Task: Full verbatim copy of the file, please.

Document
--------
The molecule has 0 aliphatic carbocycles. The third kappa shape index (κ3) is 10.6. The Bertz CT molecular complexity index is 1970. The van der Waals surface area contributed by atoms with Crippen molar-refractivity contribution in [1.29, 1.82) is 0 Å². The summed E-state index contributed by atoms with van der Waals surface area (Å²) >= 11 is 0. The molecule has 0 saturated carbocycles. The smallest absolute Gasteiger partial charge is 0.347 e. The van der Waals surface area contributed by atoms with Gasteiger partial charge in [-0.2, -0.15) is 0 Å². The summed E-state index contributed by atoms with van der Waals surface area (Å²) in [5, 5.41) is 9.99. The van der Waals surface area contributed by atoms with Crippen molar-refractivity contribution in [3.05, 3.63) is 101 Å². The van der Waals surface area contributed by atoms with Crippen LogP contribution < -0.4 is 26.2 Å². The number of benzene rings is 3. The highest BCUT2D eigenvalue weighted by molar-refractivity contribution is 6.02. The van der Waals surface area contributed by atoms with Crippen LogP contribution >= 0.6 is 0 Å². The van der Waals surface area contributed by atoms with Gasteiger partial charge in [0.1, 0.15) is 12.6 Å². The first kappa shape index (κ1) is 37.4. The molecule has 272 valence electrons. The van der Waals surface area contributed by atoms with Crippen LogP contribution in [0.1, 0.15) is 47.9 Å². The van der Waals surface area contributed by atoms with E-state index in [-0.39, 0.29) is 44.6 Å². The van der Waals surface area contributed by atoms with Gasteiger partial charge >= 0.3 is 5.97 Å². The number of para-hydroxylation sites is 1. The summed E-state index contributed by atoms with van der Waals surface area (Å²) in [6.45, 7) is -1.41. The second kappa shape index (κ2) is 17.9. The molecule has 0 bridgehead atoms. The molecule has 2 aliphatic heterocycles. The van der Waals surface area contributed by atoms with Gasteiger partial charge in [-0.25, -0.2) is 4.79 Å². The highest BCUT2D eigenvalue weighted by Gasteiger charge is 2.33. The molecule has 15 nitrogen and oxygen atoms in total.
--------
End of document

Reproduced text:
The molecule has 0 aliphatic carbocycles. The third kappa shape index (κ3) is 10.6. The Bertz CT molecular complexity index is 1970. The van der Waals surface area contributed by atoms with Crippen molar-refractivity contribution in [1.29, 1.82) is 0 Å². The summed E-state index contributed by atoms with van der Waals surface area (Å²) >= 11 is 0. The molecule has 0 saturated carbocycles. The smallest absolute Gasteiger partial charge is 0.347 e. The van der Waals surface area contributed by atoms with Gasteiger partial charge in [-0.2, -0.15) is 0 Å². The summed E-state index contributed by atoms with van der Waals surface area (Å²) in [5, 5.41) is 9.99. The van der Waals surface area contributed by atoms with Crippen molar-refractivity contribution in [3.05, 3.63) is 101 Å². The van der Waals surface area contributed by atoms with Crippen LogP contribution < -0.4 is 26.2 Å². The number of benzene rings is 3. The highest BCUT2D eigenvalue weighted by molar-refractivity contribution is 6.02. The van der Waals surface area contributed by atoms with Crippen LogP contribution >= 0.6 is 0 Å². The van der Waals surface area contributed by atoms with Gasteiger partial charge in [0.1, 0.15) is 12.6 Å². The first kappa shape index (κ1) is 37.4. The molecule has 272 valence electrons. The van der Waals surface area contributed by atoms with Crippen LogP contribution in [0.1, 0.15) is 47.9 Å². The van der Waals surface area contributed by atoms with E-state index in [-0.39, 0.29) is 44.6 Å². The van der Waals surface area contributed by atoms with Gasteiger partial charge >= 0.3 is 5.97 Å². The number of para-hydroxylation sites is 1. The summed E-state index contributed by atoms with van der Waals surface area (Å²) in [6.45, 7) is -1.41. The second kappa shape index (κ2) is 17.9. The molecule has 0 bridgehead atoms. The molecule has 2 aliphatic heterocycles. The van der Waals surface area contributed by atoms with Gasteiger partial charge in [-0.25, -0.2) is 4.79 Å². The highest BCUT2D eigenvalue weighted by Gasteiger charge is 2.33. The molecule has 15 nitrogen and oxygen atoms in total.